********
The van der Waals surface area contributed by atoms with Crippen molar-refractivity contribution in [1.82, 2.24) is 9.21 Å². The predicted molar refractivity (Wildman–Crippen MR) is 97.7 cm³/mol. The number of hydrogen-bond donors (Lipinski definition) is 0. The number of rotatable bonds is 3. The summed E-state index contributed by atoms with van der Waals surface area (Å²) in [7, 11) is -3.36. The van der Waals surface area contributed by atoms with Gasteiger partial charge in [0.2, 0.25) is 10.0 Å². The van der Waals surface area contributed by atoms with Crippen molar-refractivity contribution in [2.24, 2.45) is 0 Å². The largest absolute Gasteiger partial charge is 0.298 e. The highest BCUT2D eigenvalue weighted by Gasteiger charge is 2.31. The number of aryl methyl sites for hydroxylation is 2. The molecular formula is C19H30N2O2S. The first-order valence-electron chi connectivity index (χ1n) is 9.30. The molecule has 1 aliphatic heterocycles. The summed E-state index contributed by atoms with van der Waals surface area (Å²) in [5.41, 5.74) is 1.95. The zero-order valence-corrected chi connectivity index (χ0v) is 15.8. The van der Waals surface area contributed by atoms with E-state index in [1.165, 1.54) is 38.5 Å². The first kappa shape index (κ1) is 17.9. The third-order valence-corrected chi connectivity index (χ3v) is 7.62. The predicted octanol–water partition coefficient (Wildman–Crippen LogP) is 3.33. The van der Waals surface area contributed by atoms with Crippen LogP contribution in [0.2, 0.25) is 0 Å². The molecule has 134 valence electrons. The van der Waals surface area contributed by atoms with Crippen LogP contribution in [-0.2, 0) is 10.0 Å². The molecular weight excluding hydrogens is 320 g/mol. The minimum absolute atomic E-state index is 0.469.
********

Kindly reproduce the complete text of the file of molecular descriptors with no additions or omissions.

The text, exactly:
The van der Waals surface area contributed by atoms with Crippen molar-refractivity contribution in [1.82, 2.24) is 9.21 Å². The predicted molar refractivity (Wildman–Crippen MR) is 97.7 cm³/mol. The number of hydrogen-bond donors (Lipinski definition) is 0. The number of rotatable bonds is 3. The summed E-state index contributed by atoms with van der Waals surface area (Å²) in [7, 11) is -3.36. The van der Waals surface area contributed by atoms with Gasteiger partial charge in [0.2, 0.25) is 10.0 Å². The van der Waals surface area contributed by atoms with Crippen molar-refractivity contribution in [2.24, 2.45) is 0 Å². The largest absolute Gasteiger partial charge is 0.298 e. The highest BCUT2D eigenvalue weighted by Gasteiger charge is 2.31. The number of aryl methyl sites for hydroxylation is 2. The molecular formula is C19H30N2O2S. The first-order valence-electron chi connectivity index (χ1n) is 9.30. The molecule has 1 aliphatic heterocycles. The summed E-state index contributed by atoms with van der Waals surface area (Å²) in [5.41, 5.74) is 1.95. The zero-order valence-corrected chi connectivity index (χ0v) is 15.8. The van der Waals surface area contributed by atoms with E-state index in [1.165, 1.54) is 38.5 Å². The first kappa shape index (κ1) is 17.9. The third-order valence-corrected chi connectivity index (χ3v) is 7.62. The predicted octanol–water partition coefficient (Wildman–Crippen LogP) is 3.33. The van der Waals surface area contributed by atoms with Crippen LogP contribution in [0.2, 0.25) is 0 Å². The molecule has 134 valence electrons. The van der Waals surface area contributed by atoms with Crippen LogP contribution in [-0.2, 0) is 10.0 Å². The molecular weight excluding hydrogens is 320 g/mol. The minimum absolute atomic E-state index is 0.469.